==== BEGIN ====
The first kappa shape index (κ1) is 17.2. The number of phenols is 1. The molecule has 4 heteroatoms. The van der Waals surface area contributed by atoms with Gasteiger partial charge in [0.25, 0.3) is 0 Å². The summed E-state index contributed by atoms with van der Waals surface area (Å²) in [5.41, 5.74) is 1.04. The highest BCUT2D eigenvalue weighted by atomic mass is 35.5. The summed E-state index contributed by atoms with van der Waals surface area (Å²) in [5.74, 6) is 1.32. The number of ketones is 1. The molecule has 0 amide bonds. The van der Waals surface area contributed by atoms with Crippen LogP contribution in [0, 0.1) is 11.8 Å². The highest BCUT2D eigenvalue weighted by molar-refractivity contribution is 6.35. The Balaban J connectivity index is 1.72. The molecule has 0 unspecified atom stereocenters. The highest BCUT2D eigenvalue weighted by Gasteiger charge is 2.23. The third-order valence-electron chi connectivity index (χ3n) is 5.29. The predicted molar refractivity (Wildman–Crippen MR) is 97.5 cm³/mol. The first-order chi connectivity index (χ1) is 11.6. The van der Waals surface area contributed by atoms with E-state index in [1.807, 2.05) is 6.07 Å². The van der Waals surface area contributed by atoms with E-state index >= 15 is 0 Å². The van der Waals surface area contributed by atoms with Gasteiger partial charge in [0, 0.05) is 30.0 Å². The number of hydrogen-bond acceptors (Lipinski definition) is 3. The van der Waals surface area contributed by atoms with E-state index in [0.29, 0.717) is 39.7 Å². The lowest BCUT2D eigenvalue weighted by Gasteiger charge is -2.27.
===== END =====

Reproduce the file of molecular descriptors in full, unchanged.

The first kappa shape index (κ1) is 17.2. The number of phenols is 1. The molecule has 4 heteroatoms. The van der Waals surface area contributed by atoms with Gasteiger partial charge in [0.25, 0.3) is 0 Å². The summed E-state index contributed by atoms with van der Waals surface area (Å²) in [5.41, 5.74) is 1.04. The highest BCUT2D eigenvalue weighted by atomic mass is 35.5. The summed E-state index contributed by atoms with van der Waals surface area (Å²) in [5.74, 6) is 1.32. The number of ketones is 1. The molecule has 0 amide bonds. The van der Waals surface area contributed by atoms with Crippen LogP contribution in [0, 0.1) is 11.8 Å². The highest BCUT2D eigenvalue weighted by molar-refractivity contribution is 6.35. The Balaban J connectivity index is 1.72. The molecule has 0 unspecified atom stereocenters. The highest BCUT2D eigenvalue weighted by Gasteiger charge is 2.23. The third-order valence-electron chi connectivity index (χ3n) is 5.29. The predicted molar refractivity (Wildman–Crippen MR) is 97.5 cm³/mol. The first-order chi connectivity index (χ1) is 11.6. The van der Waals surface area contributed by atoms with E-state index in [1.807, 2.05) is 6.07 Å². The van der Waals surface area contributed by atoms with E-state index >= 15 is 0 Å². The van der Waals surface area contributed by atoms with Gasteiger partial charge in [0, 0.05) is 30.0 Å². The number of hydrogen-bond acceptors (Lipinski definition) is 3. The van der Waals surface area contributed by atoms with E-state index in [0.29, 0.717) is 39.7 Å². The lowest BCUT2D eigenvalue weighted by Gasteiger charge is -2.27.